HorrorNew Movie Show

As Above So Below: Is the Philospher’s Stone in the Paris Catacombs?

Hello everybody! On this week’s New Movie Show we take a look at the recently released found footage film As Above So Below.


STARRING: Perdita Weeks, Ben Feldman, Edwin Hodge, Francois Civil, Marion Lambert, Ali Marhyar

DIRECTOR: John Erick Dowdle

GENRE: Horror, Found Footage

YEAR: 2014

COUNTRY: United States

Miles of twisting catacombs lie beneath the streets of Paris, the eternal home to countless souls. When a team of explorers ventures into the uncharted maze of bones, they uncover the dark secret that lies within this city of the dead. A journey into madness and terror, As Above, So Below reaches deep into the human psyche to reveal the personal demons that come back to haunt us all.

As Above/So Below borrows and blends claustrophobic underground crawls with inscrutable mysticism, historical-artifact puzzle-solving, and on-the-cusp-of-hell bloodletting. You could say it sends its characters six feet under, both literally and figuratively.

Admittedly, some of that hybridization isn’t as homogenous and one-dimensional as it might immediately sound. The determined Scarlett and her fellow eccentric-academic George make for a compelling pair as they bounce ancient clues off each other while pursuing her archeologist father’s life-passion with Indiana Jones levels of glee and guts. And some of the history-lite dialogue feels like it could have been part of an involving story if only it had been exposed to the bright light of day at least once or twice.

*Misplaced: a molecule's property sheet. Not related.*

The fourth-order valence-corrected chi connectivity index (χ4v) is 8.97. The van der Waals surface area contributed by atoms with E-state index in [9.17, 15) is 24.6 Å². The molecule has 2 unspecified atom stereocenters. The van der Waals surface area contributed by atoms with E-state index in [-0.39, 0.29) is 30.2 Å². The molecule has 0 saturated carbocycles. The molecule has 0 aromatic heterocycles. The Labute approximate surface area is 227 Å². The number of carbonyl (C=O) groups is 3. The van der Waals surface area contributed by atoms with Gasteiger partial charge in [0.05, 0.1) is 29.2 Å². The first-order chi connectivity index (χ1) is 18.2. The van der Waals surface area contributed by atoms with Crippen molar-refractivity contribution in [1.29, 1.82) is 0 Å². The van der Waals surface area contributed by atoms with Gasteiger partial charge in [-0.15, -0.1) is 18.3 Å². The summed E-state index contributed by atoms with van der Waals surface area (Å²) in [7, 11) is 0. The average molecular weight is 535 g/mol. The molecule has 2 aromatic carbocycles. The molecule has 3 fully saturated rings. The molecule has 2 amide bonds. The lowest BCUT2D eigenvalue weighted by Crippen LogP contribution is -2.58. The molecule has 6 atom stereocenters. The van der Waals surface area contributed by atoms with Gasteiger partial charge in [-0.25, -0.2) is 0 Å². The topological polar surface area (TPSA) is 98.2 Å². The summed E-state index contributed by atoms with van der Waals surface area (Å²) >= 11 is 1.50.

The film that wastes a promising found-footage setting on a laughable execution. Not satisfied with making just one amateurishly shot B-movie, cowriter-director John Erick Dowdle (Quarantine, Devil) has jammed several into 93 minutes. Its like they just decided to combine Blair Witch Project, Indiana Jones, and Insidious.

Another guffaw-inducing bit: Scarlett, who believes in the existence of a stone that can turn lead into gold, dismisses the Frenchman’s warning about an “evil” passage as an “urban legend.” That line highlights the absurdity of combining found-footage horror conventions (someone always dismisses the paranormal) with a plot better suited to Saturday-afternoon serials. Found-footage uses its pseudo-documentary gimmick to depict the terrifying eruption of the unknown into the ordinary. But in a world where brilliant archaeologists believe in Philosopher’s Stones, is anything ordinary?


  •  Two main characters performances.
  • Main characters chemistry.
  • Interesting premise.


  •  Way too many found footage conventions (most done wrong).
  • Except for main two characters, don’t give a shit about anyone else.
  • Whole film is utterly absurd.

SCORE: 4.5 / 10

If you have any suggestions for films/TV/Games/Music/Anime for me to review, drop me a comment! Remember: Like Media In Review @ https://www.facebook.com/MediaInReview?ref=hl Follow Media in Review @ https://twitter.com/Media_In_Review.

Brandon Stuhr

Who am I? Just some guy who decided to start writing on the Internet years ago and now operates his own brand and site. Owner/Operator of Modern Neon Media, I make all kinds of niche content to suit my interests at the time. DIY Enthusiast, Brewmaster extraordinaire, and avid freak for geek culture. Follow on my socials for a more "on" version of me.

Leave a Reply

Your email address will not be published. Required fields are marked *